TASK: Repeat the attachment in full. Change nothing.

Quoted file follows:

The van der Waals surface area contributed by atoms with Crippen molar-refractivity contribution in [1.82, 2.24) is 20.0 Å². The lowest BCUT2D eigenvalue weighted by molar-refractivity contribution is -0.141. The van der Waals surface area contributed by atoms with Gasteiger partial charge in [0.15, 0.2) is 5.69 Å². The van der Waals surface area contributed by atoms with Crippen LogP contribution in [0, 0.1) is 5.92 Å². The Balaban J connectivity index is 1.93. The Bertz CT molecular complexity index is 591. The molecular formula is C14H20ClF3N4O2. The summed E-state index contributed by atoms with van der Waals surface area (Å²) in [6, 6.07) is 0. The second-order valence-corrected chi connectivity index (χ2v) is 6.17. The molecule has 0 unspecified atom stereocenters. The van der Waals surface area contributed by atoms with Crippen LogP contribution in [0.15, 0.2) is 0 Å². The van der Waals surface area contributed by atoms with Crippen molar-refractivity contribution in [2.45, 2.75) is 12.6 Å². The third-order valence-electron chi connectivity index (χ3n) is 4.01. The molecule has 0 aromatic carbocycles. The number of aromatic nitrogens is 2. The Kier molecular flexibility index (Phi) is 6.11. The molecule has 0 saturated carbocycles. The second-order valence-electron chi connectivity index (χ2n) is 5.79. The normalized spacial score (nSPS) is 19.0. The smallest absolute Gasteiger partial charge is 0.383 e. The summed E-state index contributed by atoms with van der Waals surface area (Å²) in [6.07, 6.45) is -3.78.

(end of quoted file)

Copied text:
The van der Waals surface area contributed by atoms with Crippen molar-refractivity contribution in [1.82, 2.24) is 20.0 Å². The lowest BCUT2D eigenvalue weighted by molar-refractivity contribution is -0.141. The van der Waals surface area contributed by atoms with Gasteiger partial charge in [0.15, 0.2) is 5.69 Å². The van der Waals surface area contributed by atoms with Crippen LogP contribution in [0, 0.1) is 5.92 Å². The Balaban J connectivity index is 1.93. The Bertz CT molecular complexity index is 591. The molecular formula is C14H20ClF3N4O2. The summed E-state index contributed by atoms with van der Waals surface area (Å²) in [6, 6.07) is 0. The second-order valence-corrected chi connectivity index (χ2v) is 6.17. The molecule has 0 unspecified atom stereocenters. The van der Waals surface area contributed by atoms with Crippen LogP contribution in [0.15, 0.2) is 0 Å². The van der Waals surface area contributed by atoms with Crippen molar-refractivity contribution in [2.45, 2.75) is 12.6 Å². The third-order valence-electron chi connectivity index (χ3n) is 4.01. The molecule has 0 aromatic carbocycles. The number of aromatic nitrogens is 2. The Kier molecular flexibility index (Phi) is 6.11. The molecule has 0 saturated carbocycles. The second-order valence-electron chi connectivity index (χ2n) is 5.79. The normalized spacial score (nSPS) is 19.0. The smallest absolute Gasteiger partial charge is 0.383 e. The summed E-state index contributed by atoms with van der Waals surface area (Å²) in [6.07, 6.45) is -3.78.